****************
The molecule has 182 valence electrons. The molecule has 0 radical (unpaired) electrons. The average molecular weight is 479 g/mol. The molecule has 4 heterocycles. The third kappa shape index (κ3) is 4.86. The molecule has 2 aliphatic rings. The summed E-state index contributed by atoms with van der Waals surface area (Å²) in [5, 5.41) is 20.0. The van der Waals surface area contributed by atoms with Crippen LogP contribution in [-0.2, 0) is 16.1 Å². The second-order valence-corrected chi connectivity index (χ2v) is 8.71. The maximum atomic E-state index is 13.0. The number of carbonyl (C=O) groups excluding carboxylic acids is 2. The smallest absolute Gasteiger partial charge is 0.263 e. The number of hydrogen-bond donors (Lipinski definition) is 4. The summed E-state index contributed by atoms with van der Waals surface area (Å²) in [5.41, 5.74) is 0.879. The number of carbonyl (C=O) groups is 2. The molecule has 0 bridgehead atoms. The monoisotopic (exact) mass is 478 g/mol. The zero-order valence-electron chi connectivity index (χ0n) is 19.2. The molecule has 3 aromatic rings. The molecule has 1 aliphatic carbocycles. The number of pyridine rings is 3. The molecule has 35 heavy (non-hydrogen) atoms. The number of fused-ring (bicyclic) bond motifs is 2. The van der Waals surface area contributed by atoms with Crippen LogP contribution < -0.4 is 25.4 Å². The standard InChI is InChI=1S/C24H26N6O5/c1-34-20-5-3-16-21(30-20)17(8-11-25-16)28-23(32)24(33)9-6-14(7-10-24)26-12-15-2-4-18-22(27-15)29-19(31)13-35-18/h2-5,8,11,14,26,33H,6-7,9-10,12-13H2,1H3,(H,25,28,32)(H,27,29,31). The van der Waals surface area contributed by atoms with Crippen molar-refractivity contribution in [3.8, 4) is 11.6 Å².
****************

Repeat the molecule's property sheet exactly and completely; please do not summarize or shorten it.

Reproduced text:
The molecule has 182 valence electrons. The molecule has 0 radical (unpaired) electrons. The average molecular weight is 479 g/mol. The molecule has 4 heterocycles. The third kappa shape index (κ3) is 4.86. The molecule has 2 aliphatic rings. The summed E-state index contributed by atoms with van der Waals surface area (Å²) in [5, 5.41) is 20.0. The van der Waals surface area contributed by atoms with Crippen LogP contribution in [-0.2, 0) is 16.1 Å². The second-order valence-corrected chi connectivity index (χ2v) is 8.71. The maximum atomic E-state index is 13.0. The number of carbonyl (C=O) groups excluding carboxylic acids is 2. The smallest absolute Gasteiger partial charge is 0.263 e. The number of hydrogen-bond donors (Lipinski definition) is 4. The summed E-state index contributed by atoms with van der Waals surface area (Å²) in [5.41, 5.74) is 0.879. The number of carbonyl (C=O) groups is 2. The molecule has 0 bridgehead atoms. The monoisotopic (exact) mass is 478 g/mol. The zero-order valence-electron chi connectivity index (χ0n) is 19.2. The molecule has 3 aromatic rings. The molecule has 1 aliphatic carbocycles. The number of pyridine rings is 3. The molecule has 35 heavy (non-hydrogen) atoms. The number of fused-ring (bicyclic) bond motifs is 2. The van der Waals surface area contributed by atoms with Crippen LogP contribution < -0.4 is 25.4 Å². The standard InChI is InChI=1S/C24H26N6O5/c1-34-20-5-3-16-21(30-20)17(8-11-25-16)28-23(32)24(33)9-6-14(7-10-24)26-12-15-2-4-18-22(27-15)29-19(31)13-35-18/h2-5,8,11,14,26,33H,6-7,9-10,12-13H2,1H3,(H,25,28,32)(H,27,29,31). The van der Waals surface area contributed by atoms with Crippen molar-refractivity contribution in [3.8, 4) is 11.6 Å².